“the blogosphere environment actually conspires against the successful evolution of difficult ideas, unless they get programmed into a form of application. This is a flip side to the creativity of the blog world, where the same constraints (i.e. noise and miscommunication) can often lead to serendipity and innovation.”
Not sure I buy everything Tom says there, but it’s a thought-provoker to be sure. Once we’re up-and-running with a decent, active population, we’ve definitely got our own ‘pearls-in-the-mud’ problem on our project. We’ve got a couple of things we think might help.
One is that we will have a strong geographical focus – so that the big national power-law curve of what people are working on becomes many smaller domains. These will have their own zipf curves I’m sure, but more comprehensible and accessible. Themes within these smaller local domains can, and will go TransLocal, which is when things get interesting.
Secondly, these smaller domains will have access to human editors: acting in sherpa-not-censor mode; who can cluster quicker, smarter and cheaper than an algorithm; at least while we are in start-up mode – also giving feedback and encouragement to those building and sailing their ships.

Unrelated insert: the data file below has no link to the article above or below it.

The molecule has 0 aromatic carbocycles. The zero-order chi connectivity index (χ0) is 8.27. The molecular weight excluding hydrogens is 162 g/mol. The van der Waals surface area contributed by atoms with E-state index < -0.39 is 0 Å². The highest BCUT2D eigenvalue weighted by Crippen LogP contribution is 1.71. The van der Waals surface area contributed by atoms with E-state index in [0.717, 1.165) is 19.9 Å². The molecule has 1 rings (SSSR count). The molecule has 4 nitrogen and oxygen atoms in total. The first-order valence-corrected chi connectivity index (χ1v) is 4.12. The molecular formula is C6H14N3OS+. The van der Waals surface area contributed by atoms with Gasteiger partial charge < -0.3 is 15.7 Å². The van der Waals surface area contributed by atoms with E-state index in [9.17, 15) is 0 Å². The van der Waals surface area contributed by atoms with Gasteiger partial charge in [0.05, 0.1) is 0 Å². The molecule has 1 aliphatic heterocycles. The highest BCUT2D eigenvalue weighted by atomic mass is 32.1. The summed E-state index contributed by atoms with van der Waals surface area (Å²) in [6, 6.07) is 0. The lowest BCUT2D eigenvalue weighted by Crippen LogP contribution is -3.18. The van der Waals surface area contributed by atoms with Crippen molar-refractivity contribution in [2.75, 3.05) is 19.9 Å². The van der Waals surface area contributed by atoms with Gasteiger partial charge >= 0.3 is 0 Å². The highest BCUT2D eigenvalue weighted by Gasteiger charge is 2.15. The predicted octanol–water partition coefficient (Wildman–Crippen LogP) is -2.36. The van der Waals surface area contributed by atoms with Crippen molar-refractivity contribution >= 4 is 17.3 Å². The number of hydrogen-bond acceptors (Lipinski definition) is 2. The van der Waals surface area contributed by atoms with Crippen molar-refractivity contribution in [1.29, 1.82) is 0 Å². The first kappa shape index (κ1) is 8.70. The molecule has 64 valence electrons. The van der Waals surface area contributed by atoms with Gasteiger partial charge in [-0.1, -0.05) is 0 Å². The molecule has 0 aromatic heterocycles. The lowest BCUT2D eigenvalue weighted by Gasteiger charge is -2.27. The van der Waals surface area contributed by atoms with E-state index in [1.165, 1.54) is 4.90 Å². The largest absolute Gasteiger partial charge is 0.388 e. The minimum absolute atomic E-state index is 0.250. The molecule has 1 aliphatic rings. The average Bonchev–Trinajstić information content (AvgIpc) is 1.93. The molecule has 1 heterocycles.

Thirdly – the ‘t’ word. Taxonomy. We have a large, but discrete problem domain, which gives us a large, but discrete taxonomy we can generate. Done well, it will give people structure to build their own ideas around, go translocal and ultimately the ability to improve that structure based on their experience.
We’re trying to get just the right amount of mud for good stuff to happen, but some killer pearl-detection officers and equipment on hand for everyone to enjoy.
Can we have our cake and eat it? The next couple of months will show us.